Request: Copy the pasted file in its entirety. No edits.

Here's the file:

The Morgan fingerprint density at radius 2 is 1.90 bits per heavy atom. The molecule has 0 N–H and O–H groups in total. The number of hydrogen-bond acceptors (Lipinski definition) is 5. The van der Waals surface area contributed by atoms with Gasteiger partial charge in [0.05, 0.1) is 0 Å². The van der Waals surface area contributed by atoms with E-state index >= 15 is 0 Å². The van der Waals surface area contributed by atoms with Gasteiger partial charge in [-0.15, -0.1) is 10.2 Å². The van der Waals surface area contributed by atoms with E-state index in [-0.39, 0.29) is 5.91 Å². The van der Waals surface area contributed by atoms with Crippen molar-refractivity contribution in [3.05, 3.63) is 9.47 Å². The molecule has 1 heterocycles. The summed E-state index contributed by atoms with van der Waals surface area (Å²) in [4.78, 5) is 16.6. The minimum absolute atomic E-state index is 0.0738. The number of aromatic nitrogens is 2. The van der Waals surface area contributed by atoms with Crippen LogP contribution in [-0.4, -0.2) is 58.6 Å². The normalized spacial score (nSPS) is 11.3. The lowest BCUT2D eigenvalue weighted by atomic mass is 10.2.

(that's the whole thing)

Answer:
The Morgan fingerprint density at radius 2 is 1.90 bits per heavy atom. The molecule has 0 N–H and O–H groups in total. The number of hydrogen-bond acceptors (Lipinski definition) is 5. The van der Waals surface area contributed by atoms with Gasteiger partial charge in [0.05, 0.1) is 0 Å². The van der Waals surface area contributed by atoms with E-state index >= 15 is 0 Å². The van der Waals surface area contributed by atoms with Gasteiger partial charge in [-0.15, -0.1) is 10.2 Å². The van der Waals surface area contributed by atoms with E-state index in [-0.39, 0.29) is 5.91 Å². The van der Waals surface area contributed by atoms with Crippen molar-refractivity contribution in [3.05, 3.63) is 9.47 Å². The molecule has 1 heterocycles. The summed E-state index contributed by atoms with van der Waals surface area (Å²) in [4.78, 5) is 16.6. The minimum absolute atomic E-state index is 0.0738. The number of aromatic nitrogens is 2. The van der Waals surface area contributed by atoms with Crippen LogP contribution in [-0.4, -0.2) is 58.6 Å². The normalized spacial score (nSPS) is 11.3. The lowest BCUT2D eigenvalue weighted by atomic mass is 10.2.